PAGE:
Real change must come from within ourselves
ANEW YEAR has dawned. We are beginning again. Or is it the same old routine? Are we so apathetic or disillusioned or just so tired that we do not have the capacity to move into new hope? A New Year beckons us to change. But let the change start with ourselves. Mahatma Gandhi believed that we must be the change we want to see in the world. This was well demonstrated when he helped India gain its independence. Gandhi was a revolutionary man, but he accomplished India's emergence as a nation without starting a revolution. In fact, he advocated no violence. One of the most powerful countries in the world yielded to the commitment of one man and the dream of millions.
In order for things to change, we have to change. We can't change others; we can only change ourselves. However, when we change, it changes everything. And in doing so, we truly can be the change we want to see in the world.
We live in peculiar times. More communication devices than ever before connect us, yet more people live alone. We want to belong to communities, but our cities can be very lonely places. We buy more and more things with more and more money, but they don't make us happy. Life satisfaction was higher during post-war rationing in the 1940s.
The rich are getting richer, but nearly 10 per cent of Irish people are shockingly poor. The other 90 per cent experience other kinds of poverty. Most of us feel that our lives are missing something. Membership in political parties and unions continues to decline, yet tens of thousands of Irish people took to the streets to protest the war on Iraq and Irish people raised millions of euros for tsunami relief even in these recessionary times.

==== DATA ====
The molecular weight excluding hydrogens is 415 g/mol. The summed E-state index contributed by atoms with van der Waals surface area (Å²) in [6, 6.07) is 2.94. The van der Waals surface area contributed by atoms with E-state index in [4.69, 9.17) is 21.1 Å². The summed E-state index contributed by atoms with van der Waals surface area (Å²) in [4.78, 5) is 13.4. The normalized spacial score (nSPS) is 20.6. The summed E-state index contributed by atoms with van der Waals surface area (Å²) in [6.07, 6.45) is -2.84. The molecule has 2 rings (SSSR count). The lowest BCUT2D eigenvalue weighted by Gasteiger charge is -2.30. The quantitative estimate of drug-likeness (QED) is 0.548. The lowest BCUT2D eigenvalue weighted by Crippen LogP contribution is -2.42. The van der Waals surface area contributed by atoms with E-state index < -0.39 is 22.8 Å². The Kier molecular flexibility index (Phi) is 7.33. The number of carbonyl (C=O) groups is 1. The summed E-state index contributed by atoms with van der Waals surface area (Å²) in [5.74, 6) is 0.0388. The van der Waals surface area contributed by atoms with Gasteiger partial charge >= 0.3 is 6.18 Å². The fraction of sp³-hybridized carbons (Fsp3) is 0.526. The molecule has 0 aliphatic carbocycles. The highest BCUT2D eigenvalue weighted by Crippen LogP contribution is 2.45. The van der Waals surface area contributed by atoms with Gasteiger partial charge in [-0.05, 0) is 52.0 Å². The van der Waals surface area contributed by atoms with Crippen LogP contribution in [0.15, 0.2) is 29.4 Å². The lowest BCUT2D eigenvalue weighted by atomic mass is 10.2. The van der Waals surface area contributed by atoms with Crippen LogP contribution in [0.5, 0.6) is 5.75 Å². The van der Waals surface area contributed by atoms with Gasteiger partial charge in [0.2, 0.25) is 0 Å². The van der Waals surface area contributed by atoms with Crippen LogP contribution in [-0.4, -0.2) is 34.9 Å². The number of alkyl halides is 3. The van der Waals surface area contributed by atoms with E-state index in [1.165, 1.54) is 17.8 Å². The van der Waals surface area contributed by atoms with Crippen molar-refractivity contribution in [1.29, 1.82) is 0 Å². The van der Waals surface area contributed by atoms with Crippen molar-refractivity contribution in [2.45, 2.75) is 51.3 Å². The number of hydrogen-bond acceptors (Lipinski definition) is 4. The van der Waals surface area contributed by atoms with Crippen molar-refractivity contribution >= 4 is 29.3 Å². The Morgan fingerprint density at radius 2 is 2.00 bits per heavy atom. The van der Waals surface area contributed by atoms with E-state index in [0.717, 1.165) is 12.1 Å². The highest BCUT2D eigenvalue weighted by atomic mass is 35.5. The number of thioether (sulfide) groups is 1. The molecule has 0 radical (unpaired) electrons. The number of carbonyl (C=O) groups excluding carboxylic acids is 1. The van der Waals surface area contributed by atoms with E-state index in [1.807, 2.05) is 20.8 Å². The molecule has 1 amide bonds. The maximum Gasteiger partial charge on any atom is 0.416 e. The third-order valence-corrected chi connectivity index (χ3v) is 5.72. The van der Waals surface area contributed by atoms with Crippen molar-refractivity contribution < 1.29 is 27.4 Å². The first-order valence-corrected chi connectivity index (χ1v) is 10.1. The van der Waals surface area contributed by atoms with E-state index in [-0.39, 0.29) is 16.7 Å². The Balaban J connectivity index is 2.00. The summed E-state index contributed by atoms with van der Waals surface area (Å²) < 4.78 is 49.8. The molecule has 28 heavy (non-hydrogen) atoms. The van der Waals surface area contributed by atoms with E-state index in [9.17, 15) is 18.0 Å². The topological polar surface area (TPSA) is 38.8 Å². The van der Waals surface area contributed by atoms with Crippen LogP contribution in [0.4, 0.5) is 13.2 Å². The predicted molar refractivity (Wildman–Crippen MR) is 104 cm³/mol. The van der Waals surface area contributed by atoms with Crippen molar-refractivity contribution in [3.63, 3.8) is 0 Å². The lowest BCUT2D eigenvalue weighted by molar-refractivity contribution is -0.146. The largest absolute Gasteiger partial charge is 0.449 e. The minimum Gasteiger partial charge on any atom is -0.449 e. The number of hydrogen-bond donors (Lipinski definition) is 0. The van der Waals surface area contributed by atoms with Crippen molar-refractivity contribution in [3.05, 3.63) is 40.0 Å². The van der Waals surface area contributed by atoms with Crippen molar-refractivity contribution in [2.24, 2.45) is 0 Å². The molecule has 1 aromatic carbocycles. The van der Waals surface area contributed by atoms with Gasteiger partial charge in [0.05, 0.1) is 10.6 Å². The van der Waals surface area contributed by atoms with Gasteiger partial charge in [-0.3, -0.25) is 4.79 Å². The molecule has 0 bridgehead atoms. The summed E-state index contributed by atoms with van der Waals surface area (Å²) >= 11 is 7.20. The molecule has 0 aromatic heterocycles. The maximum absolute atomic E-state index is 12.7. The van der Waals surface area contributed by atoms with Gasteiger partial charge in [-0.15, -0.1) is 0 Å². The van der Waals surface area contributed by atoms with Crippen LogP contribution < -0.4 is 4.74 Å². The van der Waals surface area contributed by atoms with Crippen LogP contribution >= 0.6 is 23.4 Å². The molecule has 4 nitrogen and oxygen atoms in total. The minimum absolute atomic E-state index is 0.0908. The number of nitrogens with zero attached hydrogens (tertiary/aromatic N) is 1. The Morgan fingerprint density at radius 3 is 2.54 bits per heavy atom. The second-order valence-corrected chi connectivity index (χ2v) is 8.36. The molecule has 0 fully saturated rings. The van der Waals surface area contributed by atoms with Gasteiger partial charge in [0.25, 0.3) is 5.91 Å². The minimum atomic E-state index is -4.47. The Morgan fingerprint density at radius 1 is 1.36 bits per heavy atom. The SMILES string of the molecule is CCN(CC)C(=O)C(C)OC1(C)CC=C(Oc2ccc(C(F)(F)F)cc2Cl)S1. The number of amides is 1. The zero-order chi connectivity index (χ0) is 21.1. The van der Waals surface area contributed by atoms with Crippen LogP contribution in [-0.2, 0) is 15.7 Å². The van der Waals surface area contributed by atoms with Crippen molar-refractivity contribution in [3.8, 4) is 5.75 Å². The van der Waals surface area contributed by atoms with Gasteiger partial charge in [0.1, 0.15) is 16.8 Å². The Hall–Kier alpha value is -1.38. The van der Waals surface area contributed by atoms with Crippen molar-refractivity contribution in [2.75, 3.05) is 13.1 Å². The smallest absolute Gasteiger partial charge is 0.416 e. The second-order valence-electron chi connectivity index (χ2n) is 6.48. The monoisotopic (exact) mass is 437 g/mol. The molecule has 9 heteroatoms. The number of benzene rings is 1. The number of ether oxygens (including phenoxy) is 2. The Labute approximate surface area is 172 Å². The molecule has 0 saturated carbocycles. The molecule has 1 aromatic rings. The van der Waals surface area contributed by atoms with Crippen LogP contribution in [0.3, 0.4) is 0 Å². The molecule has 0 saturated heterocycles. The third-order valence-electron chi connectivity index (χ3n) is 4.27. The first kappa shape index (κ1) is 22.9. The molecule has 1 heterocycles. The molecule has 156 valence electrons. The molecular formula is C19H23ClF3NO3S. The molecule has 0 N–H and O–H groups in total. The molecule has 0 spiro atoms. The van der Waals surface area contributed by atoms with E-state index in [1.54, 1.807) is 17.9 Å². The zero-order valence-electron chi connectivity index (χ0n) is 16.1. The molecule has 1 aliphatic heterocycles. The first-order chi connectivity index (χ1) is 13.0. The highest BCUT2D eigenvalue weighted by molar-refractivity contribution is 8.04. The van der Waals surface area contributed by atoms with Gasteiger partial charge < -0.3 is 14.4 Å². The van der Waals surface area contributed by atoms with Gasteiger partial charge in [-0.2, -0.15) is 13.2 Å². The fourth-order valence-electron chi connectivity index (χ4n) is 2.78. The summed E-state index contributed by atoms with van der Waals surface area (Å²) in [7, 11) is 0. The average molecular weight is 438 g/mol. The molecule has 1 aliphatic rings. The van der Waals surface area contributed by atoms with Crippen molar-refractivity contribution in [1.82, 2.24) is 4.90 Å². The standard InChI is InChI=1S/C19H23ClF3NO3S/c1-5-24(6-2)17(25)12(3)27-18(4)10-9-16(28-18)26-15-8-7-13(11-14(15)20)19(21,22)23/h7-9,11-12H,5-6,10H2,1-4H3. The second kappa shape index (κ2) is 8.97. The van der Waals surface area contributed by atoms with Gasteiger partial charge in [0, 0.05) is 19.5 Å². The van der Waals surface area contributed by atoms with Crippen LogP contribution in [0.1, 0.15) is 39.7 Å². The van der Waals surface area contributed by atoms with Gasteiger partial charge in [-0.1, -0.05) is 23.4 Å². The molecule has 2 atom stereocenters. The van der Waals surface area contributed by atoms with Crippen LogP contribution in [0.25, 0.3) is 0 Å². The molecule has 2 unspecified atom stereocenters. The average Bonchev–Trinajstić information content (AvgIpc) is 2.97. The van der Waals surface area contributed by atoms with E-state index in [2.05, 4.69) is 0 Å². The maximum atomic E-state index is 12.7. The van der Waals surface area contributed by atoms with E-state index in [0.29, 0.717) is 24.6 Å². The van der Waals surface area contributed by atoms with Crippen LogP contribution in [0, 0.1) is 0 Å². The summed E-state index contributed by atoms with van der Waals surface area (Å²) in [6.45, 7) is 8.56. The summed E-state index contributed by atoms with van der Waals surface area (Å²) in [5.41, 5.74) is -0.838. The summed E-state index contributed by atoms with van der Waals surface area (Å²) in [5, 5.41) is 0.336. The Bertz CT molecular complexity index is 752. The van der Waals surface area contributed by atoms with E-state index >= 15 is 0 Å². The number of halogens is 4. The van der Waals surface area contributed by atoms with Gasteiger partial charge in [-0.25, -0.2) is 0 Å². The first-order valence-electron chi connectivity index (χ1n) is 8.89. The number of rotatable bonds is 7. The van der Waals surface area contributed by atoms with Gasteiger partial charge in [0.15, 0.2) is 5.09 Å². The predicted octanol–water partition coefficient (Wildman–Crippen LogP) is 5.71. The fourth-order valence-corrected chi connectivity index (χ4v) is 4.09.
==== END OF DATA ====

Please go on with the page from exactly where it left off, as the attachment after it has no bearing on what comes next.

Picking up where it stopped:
We feel things very deeply and we want to do something, but sometimes the scale of the issues makes it difficult for us. We ask ourselves: 'How can I make a difference? What can I do? How can I be the change?' And we resign ourselves to the preconceived notion that nothing we do will make a difference anyway and on we go.
Changing the self is how one can ' be the change'. Always remember that this is your world, the things that happen here are directly affected by you. There are no ordinary moments, there are no trivial actions. Everything you do, everything you say (or don't say) matters. Look at every action and reaction and ask yourself: 'Am I being the change I want to see in the world in the year 2013'?
Part of the human condition seems to be a desire to accomplish noble acts, to be the change, to inspire others to greatness. A fireman rushes into a burning building to rescue a mother and child. A soldier jumps between his comrade and a dangerous landmine. A child climbs a tree to rescue a pet cat. In every walk of life people seek to find ways to be needed, to be important to others, to accomplish things that will be of benefit to mankind.
Our outer world is a mirror of our inner world, with no exceptions. To change our outer world, we must start with our inner world. If you want more prosperity, be more generous and be open to receive generosity from others. If you want more love, be more loving and be more open to receiving love. Stop judging others and practice acceptance and compassion. We cannot change others, only ourselves. Instead of pushing against what others are doing that you perceive to be wrong, focus on yourself.
We are certainly aware that our world and our country need so many developments and corrections. There is a stress and strain in 2013 Ireland that was anticipated and it is so hard on so many. Within all this there is a call to be effective agents of change on the very ground on which we stand; in the ordinary and domestic encounters of our lives. Let us be the microcosm of the good and selfless world we so greatly desire. A worthy thought for this New Year!